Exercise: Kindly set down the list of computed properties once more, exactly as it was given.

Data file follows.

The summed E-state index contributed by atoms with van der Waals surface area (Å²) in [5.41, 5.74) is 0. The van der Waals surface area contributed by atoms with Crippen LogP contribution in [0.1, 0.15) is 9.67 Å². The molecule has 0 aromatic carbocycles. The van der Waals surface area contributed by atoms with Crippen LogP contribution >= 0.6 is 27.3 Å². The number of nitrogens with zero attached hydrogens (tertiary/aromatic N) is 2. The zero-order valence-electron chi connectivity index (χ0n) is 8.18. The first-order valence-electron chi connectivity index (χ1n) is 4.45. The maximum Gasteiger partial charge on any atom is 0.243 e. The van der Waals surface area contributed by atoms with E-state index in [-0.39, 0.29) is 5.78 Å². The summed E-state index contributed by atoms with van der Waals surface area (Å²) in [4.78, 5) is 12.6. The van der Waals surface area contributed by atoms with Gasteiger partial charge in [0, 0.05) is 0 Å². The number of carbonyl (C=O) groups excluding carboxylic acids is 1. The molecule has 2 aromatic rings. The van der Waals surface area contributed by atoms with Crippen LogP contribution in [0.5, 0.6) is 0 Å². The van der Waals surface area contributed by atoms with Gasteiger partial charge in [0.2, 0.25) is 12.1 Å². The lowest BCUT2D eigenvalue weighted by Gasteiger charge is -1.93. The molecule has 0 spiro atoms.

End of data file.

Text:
The summed E-state index contributed by atoms with van der Waals surface area (Å²) in [5.41, 5.74) is 0. The van der Waals surface area contributed by atoms with Crippen LogP contribution in [0.1, 0.15) is 9.67 Å². The molecule has 0 aromatic carbocycles. The van der Waals surface area contributed by atoms with Crippen LogP contribution >= 0.6 is 27.3 Å². The number of nitrogens with zero attached hydrogens (tertiary/aromatic N) is 2. The zero-order valence-electron chi connectivity index (χ0n) is 8.18. The first-order valence-electron chi connectivity index (χ1n) is 4.45. The maximum Gasteiger partial charge on any atom is 0.243 e. The van der Waals surface area contributed by atoms with E-state index in [-0.39, 0.29) is 5.78 Å². The summed E-state index contributed by atoms with van der Waals surface area (Å²) in [4.78, 5) is 12.6. The van der Waals surface area contributed by atoms with Gasteiger partial charge in [0, 0.05) is 0 Å². The number of carbonyl (C=O) groups excluding carboxylic acids is 1. The molecule has 2 aromatic rings. The van der Waals surface area contributed by atoms with Crippen LogP contribution in [0.5, 0.6) is 0 Å². The van der Waals surface area contributed by atoms with Gasteiger partial charge in [0.2, 0.25) is 12.1 Å². The lowest BCUT2D eigenvalue weighted by Gasteiger charge is -1.93. The molecule has 0 spiro atoms.